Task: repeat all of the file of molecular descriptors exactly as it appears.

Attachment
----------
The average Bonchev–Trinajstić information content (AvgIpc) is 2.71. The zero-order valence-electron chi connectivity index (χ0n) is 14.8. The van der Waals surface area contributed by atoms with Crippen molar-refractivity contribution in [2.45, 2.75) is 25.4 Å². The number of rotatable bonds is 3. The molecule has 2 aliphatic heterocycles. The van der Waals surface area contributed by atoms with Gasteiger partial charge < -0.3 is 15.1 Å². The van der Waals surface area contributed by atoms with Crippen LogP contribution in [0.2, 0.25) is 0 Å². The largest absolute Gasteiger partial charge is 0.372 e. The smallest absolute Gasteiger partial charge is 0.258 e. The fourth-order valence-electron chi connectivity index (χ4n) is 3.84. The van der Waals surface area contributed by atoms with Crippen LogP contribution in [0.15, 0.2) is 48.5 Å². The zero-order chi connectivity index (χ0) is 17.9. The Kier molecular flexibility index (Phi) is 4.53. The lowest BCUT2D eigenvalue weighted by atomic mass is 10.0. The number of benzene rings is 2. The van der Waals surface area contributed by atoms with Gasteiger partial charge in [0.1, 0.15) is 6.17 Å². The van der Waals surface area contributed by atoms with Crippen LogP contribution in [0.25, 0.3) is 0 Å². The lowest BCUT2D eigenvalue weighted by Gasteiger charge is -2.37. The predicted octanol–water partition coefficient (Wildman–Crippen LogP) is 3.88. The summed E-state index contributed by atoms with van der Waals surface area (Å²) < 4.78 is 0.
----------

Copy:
The average Bonchev–Trinajstić information content (AvgIpc) is 2.71. The zero-order valence-electron chi connectivity index (χ0n) is 14.8. The van der Waals surface area contributed by atoms with Crippen molar-refractivity contribution in [2.45, 2.75) is 25.4 Å². The number of rotatable bonds is 3. The molecule has 2 aliphatic heterocycles. The van der Waals surface area contributed by atoms with Gasteiger partial charge < -0.3 is 15.1 Å². The van der Waals surface area contributed by atoms with Crippen LogP contribution in [0.2, 0.25) is 0 Å². The largest absolute Gasteiger partial charge is 0.372 e. The smallest absolute Gasteiger partial charge is 0.258 e. The fourth-order valence-electron chi connectivity index (χ4n) is 3.84. The van der Waals surface area contributed by atoms with Crippen LogP contribution in [0.15, 0.2) is 48.5 Å². The zero-order chi connectivity index (χ0) is 17.9. The Kier molecular flexibility index (Phi) is 4.53. The lowest BCUT2D eigenvalue weighted by atomic mass is 10.0. The number of benzene rings is 2. The van der Waals surface area contributed by atoms with Gasteiger partial charge in [0.1, 0.15) is 6.17 Å². The van der Waals surface area contributed by atoms with Crippen LogP contribution in [0.25, 0.3) is 0 Å². The lowest BCUT2D eigenvalue weighted by Gasteiger charge is -2.37. The predicted octanol–water partition coefficient (Wildman–Crippen LogP) is 3.88. The summed E-state index contributed by atoms with van der Waals surface area (Å²) < 4.78 is 0.